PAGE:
I was all set to come join you at the boathouse around 10 this morning to help rig the quad. I set out bowls and cheerios and milk for all the boys. As I kissed two of my children on their heads, I heard a “beep beep beep CRASH” outside.
A neighbor’s vendor backed into our basketball hoop (it’s on a stand) and it smashed in front of our driveway. Sandwich-sized pieces of plexiglas decorated the driveway. Other pieces are hanging on to the rubber frame.
I went out and the driver’s assistant, he reminded me of Jonah Hill, had just lifted it back up and was dashing back to his open door on his side of the truck.
“Oh noooo, nonononooooo. That won’t do a’tall,” I thought. This has happened before. Once a vendor (never ours!) bent the hoop off its mount. We laid it down and fixed it; no big deal, but what I hate is the “Oh shit! We better book!” mentality of the drivers. It never bodes well for the actual vendor.
I stood behind the truck, in the path of the truck’s mirrors and held up my hand, gesturing that the driver speak with me. I was armed with the 21st century’s “plaintiff’s evidence exhibit A” provider (my cellphone) and took pictures of the damage, the truck, the truck number and proceeded to tell the driver to stop.
I declared (like I was on a movie set, Debra Winger would play me in this instance) “You drove your truck into my childrens’ basketball hoop which knocked it over and shattered its backboard. You did this. You need to get out of the truck and look at what you did and then you need to call your office and make arrangements to have them replace it.”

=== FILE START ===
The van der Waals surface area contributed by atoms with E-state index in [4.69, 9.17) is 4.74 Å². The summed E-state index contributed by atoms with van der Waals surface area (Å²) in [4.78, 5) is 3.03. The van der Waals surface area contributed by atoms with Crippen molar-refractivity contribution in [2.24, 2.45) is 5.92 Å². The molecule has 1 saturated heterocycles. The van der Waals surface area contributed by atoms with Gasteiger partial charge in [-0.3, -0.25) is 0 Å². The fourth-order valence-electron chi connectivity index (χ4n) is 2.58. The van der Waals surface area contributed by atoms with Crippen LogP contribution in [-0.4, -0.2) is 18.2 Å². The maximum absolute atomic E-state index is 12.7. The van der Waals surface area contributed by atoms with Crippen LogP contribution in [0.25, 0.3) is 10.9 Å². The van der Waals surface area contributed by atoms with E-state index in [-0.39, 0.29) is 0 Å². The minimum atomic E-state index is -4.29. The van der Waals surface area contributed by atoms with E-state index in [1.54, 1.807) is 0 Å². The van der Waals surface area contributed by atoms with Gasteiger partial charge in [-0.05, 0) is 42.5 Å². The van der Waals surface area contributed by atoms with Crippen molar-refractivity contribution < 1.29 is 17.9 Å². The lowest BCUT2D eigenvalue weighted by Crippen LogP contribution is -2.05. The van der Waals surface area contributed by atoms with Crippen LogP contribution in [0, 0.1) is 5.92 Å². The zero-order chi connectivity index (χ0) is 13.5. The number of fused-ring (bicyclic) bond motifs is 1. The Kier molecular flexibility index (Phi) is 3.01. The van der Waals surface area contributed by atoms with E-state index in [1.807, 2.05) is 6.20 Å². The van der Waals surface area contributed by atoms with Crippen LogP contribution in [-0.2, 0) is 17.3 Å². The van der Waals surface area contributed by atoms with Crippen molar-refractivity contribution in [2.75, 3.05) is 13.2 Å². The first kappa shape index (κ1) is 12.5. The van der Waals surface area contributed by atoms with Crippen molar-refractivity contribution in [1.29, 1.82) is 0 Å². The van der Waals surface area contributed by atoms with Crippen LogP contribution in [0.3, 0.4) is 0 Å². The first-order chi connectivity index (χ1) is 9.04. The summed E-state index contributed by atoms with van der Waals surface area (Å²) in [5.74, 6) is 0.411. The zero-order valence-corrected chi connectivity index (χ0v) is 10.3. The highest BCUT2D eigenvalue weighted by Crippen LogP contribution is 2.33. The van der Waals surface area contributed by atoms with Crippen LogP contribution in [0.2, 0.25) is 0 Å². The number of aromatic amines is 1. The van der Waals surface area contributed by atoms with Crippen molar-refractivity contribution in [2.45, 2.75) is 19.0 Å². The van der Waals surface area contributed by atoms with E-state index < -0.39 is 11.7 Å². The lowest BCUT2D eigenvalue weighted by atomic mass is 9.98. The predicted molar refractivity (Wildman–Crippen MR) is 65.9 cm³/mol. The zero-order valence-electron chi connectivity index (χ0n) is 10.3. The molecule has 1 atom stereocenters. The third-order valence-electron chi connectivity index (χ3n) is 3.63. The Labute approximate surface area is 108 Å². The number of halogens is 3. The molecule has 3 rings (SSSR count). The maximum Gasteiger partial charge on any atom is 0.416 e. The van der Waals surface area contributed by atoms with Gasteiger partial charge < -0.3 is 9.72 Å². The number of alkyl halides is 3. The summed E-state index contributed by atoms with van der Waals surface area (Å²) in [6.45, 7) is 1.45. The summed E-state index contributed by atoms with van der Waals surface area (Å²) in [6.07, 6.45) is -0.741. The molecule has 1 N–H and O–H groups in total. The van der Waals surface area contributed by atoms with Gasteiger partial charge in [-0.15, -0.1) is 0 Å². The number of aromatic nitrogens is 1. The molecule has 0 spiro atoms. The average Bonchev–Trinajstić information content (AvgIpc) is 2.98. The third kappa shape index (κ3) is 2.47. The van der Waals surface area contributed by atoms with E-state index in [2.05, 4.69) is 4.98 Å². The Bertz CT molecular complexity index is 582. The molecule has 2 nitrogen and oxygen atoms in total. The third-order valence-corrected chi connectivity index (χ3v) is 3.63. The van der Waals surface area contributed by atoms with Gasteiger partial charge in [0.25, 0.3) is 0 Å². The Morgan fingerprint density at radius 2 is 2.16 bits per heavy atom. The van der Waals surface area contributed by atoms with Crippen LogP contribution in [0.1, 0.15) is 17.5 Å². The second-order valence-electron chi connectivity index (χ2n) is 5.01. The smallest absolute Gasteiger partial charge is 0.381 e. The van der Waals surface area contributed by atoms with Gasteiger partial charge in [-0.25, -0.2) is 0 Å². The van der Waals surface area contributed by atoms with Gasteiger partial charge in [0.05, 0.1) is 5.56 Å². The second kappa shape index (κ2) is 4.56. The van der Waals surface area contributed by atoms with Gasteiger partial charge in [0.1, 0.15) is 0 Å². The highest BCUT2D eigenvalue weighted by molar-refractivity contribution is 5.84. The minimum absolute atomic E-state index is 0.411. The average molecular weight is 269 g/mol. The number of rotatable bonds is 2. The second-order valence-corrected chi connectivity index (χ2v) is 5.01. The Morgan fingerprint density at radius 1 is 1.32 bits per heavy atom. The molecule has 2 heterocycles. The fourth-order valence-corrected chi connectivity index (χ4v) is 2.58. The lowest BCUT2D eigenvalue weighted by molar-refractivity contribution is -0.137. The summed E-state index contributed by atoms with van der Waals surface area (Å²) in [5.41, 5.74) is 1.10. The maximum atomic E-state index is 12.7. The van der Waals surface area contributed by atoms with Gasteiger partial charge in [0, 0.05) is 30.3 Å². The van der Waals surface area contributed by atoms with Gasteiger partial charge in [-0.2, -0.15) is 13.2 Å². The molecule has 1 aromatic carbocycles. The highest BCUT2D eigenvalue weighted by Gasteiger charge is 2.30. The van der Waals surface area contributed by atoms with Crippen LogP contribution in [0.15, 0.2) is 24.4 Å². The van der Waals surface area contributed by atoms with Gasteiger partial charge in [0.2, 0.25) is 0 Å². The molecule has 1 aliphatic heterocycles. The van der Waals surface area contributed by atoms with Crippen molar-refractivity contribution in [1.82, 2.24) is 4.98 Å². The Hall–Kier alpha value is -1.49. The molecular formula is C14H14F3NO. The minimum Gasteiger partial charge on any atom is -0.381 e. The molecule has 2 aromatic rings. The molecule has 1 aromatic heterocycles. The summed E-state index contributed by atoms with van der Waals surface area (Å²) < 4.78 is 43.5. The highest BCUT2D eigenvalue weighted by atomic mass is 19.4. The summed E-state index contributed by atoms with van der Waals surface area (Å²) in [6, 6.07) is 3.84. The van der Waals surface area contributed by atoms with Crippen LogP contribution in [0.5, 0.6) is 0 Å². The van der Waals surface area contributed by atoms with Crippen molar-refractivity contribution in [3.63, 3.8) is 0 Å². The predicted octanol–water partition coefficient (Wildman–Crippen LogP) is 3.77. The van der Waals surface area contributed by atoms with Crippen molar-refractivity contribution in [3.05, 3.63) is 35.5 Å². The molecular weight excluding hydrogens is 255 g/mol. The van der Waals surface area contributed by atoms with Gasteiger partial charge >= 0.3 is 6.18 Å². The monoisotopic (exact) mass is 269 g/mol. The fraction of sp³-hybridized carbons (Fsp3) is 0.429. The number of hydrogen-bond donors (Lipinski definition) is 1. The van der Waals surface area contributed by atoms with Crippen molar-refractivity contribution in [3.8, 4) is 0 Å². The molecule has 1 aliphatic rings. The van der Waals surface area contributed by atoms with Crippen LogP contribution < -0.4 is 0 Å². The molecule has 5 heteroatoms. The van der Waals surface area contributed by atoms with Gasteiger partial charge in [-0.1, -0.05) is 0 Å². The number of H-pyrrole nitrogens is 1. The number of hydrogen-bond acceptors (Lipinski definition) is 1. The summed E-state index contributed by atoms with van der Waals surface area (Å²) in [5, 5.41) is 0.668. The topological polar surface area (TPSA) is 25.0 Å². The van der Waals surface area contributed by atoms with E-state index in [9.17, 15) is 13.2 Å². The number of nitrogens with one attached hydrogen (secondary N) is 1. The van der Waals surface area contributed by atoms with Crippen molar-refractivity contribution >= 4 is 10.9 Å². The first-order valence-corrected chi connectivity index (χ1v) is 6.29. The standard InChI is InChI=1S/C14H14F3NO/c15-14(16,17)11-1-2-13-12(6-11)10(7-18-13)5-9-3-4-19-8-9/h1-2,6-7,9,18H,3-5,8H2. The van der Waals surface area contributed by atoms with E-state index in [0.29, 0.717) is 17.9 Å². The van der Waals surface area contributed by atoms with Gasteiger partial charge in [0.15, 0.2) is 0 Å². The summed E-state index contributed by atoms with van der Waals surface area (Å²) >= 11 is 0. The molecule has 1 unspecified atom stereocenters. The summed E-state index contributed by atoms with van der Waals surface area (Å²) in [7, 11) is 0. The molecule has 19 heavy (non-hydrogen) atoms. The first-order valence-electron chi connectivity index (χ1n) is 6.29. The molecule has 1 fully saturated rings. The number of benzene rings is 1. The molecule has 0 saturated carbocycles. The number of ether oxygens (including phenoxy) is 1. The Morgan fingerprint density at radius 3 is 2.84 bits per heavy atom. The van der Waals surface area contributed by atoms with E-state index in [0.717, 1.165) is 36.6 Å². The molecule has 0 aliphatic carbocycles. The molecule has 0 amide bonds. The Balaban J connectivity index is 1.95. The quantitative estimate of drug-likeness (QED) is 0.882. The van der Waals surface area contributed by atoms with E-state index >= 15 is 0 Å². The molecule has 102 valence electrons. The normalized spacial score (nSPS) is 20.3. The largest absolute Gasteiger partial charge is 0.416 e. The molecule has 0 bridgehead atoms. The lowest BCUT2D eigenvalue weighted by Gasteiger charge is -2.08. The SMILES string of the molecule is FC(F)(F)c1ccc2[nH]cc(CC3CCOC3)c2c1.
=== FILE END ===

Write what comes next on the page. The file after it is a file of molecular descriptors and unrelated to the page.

I heard the gears shift in the truck and the engine cut off. The door creaked open and the driver stepped out.
He was about my age, very short hair, tall and reasonably fit. He got out, walked over to the hoop and scratched his head. He smiled apologetically and gestured to me to call his company as listed on the truck. “Oh, so bad. You call dis numba; dey fix,” he said. He didn’t speak English very well. This was going to be a bummer. I shook my head and said, “No. You call the number, you tell them what happened. Then I’ll get on the phone.”
“OK, you’re right. I’ll call them and tell them what I did.” He faked it? He faked being not fluent in English?!
After a round of phone calls, text messages to my husband and generally not knowing what to do, I spoke with the driver’s boss who was very nice. We exchanged information and I feel confident the situation will be remedied soon.
I decided to rest a bit; my blood was pumping. This has happened before and people just usually drive away because they’re likely uninsured or whatever.
After about 10 minutes, I was ready to leave.
As I grabbed my keys, my neighbor came over to talk about it and apologize. We chatted, looked at the hoop and then I went to leave.
I had no keys to my car. I went back to get them. Had to ring the doorbell because I locked it behind me. My youngest son opened the door. I got my keys and walked back out to the car.
Then I started the engine and realized I did not have my phone or license, etc., with me. I went back in to get it all.
I discovered the younger boys fighting and pouring milk on each other due to an inadvertent spill.
_____, I am not going to make it to help you today. You’re probably home and have figured that out. They are 8, 11 and 14. My 14yo is still in bed. We have one week left before they are off to school … it’s folly for me to think that I can leave them before they’ve eaten or truly wakened. They can be savages at times…
Ever have an hour like that?